The purpose of litigation is for the society to have an amicable way of settling disputes and dealing with criminals. However, if there isn’t a limit to the extent of litigation to be undertaken by members of the society, they are bound to abuse this process. It is in order to ensure that the process of litigation is not abused that the law provides for the tort of malicious prosecution.
The tort of malicious prosecution is an action for damages brought by one against whom a civil suit or criminal proceedings has been unsuccessfully commenced without probable cause and for aims other than bringing the alleged offender to justice. It is not only limited to criminal proceedings but may also be brought in response to baseless and malicious litigation and prosecution, whether criminal or civil. A criminal defendant in a baseless or malicious case may later file a claim in civil court against the parties who took an active role in initiating or instigating the original case.
A suit for malicious prosecution can be regarded as a tort action. The claimant seeks compensation for costs incurred by him in having to defend himself against the baseless and malicious prosecution instituted or instigated by hew defendant.
The public policy behind the institution of malicious prosecution is one that seeks to discourage the institution of baseless and vexatious litigation. This public policy has to compete with the one that encourages law enforcement officers, judicial officers and citizens to aid in the administration of justice.
It should be noted that an action for malicious prosecution is distinct from an action for false arrest or false imprisonment. If a person is arrested by a police officer without following the due process, then an action for false arrest would arise. On the other hand, if a person is unlawfully confined against his/her will, then an action for false imprisonment could arise. An action for malicious prosecution is thus appropriate only when the judicial system has been abused.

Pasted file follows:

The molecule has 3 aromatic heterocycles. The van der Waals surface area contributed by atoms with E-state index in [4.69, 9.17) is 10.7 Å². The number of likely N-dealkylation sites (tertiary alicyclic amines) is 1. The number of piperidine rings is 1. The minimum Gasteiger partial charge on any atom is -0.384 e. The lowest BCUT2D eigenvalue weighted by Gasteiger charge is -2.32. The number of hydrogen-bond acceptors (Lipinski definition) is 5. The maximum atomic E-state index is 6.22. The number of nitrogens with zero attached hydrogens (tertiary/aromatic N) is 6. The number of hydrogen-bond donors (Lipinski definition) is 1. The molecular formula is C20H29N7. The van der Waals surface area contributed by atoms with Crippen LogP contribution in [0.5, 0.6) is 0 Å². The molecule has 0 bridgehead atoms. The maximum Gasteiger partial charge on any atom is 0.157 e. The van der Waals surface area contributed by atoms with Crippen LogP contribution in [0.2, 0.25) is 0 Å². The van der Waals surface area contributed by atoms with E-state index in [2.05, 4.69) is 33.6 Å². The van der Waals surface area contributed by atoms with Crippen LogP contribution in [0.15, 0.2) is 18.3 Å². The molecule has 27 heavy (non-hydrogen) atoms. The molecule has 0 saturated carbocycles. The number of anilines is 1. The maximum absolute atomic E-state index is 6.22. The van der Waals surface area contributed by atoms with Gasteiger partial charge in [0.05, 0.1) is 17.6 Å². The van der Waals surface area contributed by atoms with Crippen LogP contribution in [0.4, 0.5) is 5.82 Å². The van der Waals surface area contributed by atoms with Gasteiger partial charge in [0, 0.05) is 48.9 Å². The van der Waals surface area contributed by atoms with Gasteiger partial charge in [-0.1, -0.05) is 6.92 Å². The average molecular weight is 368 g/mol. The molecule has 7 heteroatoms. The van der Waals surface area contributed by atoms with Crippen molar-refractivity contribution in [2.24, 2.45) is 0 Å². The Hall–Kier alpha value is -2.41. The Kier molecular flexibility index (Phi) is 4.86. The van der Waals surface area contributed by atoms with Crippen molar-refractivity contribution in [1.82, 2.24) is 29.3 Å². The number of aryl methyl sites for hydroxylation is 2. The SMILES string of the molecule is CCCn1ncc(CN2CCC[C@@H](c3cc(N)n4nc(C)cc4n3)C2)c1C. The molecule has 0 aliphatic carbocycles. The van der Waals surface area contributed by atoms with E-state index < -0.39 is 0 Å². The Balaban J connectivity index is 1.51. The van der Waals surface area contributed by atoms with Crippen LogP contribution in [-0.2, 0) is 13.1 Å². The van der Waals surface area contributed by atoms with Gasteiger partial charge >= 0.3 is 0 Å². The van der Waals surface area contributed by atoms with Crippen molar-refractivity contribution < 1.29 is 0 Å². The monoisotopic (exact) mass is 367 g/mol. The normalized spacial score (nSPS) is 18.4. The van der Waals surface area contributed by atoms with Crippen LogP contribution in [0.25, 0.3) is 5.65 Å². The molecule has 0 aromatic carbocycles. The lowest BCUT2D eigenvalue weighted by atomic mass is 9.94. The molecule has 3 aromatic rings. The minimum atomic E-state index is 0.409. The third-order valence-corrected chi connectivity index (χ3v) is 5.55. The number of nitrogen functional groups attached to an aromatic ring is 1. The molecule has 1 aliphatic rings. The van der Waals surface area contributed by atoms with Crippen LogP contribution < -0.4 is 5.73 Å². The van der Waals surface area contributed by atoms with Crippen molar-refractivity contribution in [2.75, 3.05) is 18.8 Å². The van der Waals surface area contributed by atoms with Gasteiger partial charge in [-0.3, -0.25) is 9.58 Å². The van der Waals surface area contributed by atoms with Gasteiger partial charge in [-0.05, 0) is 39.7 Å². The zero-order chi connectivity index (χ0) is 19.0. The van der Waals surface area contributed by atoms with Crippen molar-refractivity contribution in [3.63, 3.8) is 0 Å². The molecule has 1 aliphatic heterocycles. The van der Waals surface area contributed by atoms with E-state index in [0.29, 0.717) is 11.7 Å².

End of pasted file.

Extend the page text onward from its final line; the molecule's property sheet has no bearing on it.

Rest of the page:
Elements of Proof in an Action for Malicious Prosecution
In the case of Alhaji Isa Tarihu Laigoro vs. Alhaji Jibril Garba (Court of Appeal Jos Judicial Division) the court held that before an action for malicious prosecution can be successful, the following ingredients have to be proved:
- That the prosecution was maliciously instituted.
- That the defendant acted without reasonable and probable cause.
- The plaintiff must prove that the action was started at the instance of the defendant who set the law in motions against him, leading to criminal charges.
- That he was prosecuted and the criminal prosecution terminated in his favour.
Author: Olanrewaju Olamide
Olamide is the founder and Editor-In-Chief at dJetLawyer. He is an avid reader who believes that no knowledge is wasted. If he is not surfing the internet, he would be doing something else to get more information, whatever that is.